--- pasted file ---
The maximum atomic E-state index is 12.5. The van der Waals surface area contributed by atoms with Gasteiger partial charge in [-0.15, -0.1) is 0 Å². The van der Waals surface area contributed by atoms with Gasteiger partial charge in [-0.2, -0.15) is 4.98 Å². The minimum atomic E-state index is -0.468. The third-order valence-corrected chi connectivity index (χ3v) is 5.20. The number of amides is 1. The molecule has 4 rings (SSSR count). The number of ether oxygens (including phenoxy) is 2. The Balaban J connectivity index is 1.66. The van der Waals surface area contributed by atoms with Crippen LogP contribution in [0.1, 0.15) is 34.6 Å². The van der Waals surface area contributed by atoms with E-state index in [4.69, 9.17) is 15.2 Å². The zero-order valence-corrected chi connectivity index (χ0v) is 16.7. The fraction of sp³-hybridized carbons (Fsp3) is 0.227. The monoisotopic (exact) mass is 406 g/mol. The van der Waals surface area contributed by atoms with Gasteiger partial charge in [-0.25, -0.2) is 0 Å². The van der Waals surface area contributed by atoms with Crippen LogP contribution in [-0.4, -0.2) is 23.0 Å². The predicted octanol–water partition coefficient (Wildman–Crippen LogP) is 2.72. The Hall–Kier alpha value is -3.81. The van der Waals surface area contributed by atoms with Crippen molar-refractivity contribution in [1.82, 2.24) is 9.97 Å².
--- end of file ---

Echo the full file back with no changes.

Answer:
The maximum atomic E-state index is 12.5. The van der Waals surface area contributed by atoms with Gasteiger partial charge in [-0.15, -0.1) is 0 Å². The van der Waals surface area contributed by atoms with Gasteiger partial charge in [-0.2, -0.15) is 4.98 Å². The minimum atomic E-state index is -0.468. The third-order valence-corrected chi connectivity index (χ3v) is 5.20. The number of amides is 1. The molecule has 4 rings (SSSR count). The number of ether oxygens (including phenoxy) is 2. The Balaban J connectivity index is 1.66. The van der Waals surface area contributed by atoms with Crippen LogP contribution in [0.1, 0.15) is 34.6 Å². The van der Waals surface area contributed by atoms with E-state index in [4.69, 9.17) is 15.2 Å². The zero-order valence-corrected chi connectivity index (χ0v) is 16.7. The fraction of sp³-hybridized carbons (Fsp3) is 0.227. The monoisotopic (exact) mass is 406 g/mol. The van der Waals surface area contributed by atoms with Gasteiger partial charge in [-0.25, -0.2) is 0 Å². The van der Waals surface area contributed by atoms with Crippen LogP contribution in [-0.4, -0.2) is 23.0 Å². The predicted octanol–water partition coefficient (Wildman–Crippen LogP) is 2.72. The Hall–Kier alpha value is -3.81. The van der Waals surface area contributed by atoms with Crippen molar-refractivity contribution in [1.82, 2.24) is 9.97 Å².